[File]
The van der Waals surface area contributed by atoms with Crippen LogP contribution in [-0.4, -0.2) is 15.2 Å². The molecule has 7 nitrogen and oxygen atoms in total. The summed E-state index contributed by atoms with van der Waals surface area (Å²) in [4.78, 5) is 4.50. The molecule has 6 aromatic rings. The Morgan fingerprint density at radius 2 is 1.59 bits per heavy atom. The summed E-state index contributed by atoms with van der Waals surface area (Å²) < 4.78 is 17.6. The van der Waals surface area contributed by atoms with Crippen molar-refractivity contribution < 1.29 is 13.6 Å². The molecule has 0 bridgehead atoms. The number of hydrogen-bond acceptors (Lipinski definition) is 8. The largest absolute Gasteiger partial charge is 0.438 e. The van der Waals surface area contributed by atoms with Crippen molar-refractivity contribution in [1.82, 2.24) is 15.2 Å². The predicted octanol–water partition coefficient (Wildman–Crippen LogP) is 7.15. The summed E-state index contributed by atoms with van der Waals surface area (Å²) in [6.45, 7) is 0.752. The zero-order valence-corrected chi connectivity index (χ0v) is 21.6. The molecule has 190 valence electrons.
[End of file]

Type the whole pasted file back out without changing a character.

The van der Waals surface area contributed by atoms with Crippen LogP contribution in [-0.4, -0.2) is 15.2 Å². The molecule has 7 nitrogen and oxygen atoms in total. The summed E-state index contributed by atoms with van der Waals surface area (Å²) in [4.78, 5) is 4.50. The molecule has 6 aromatic rings. The Morgan fingerprint density at radius 2 is 1.59 bits per heavy atom. The summed E-state index contributed by atoms with van der Waals surface area (Å²) < 4.78 is 17.6. The van der Waals surface area contributed by atoms with Crippen molar-refractivity contribution < 1.29 is 13.6 Å². The molecule has 0 bridgehead atoms. The number of hydrogen-bond acceptors (Lipinski definition) is 8. The largest absolute Gasteiger partial charge is 0.438 e. The van der Waals surface area contributed by atoms with Crippen molar-refractivity contribution in [1.82, 2.24) is 15.2 Å². The predicted octanol–water partition coefficient (Wildman–Crippen LogP) is 7.15. The summed E-state index contributed by atoms with van der Waals surface area (Å²) in [6.45, 7) is 0.752. The zero-order valence-corrected chi connectivity index (χ0v) is 21.6. The molecule has 190 valence electrons.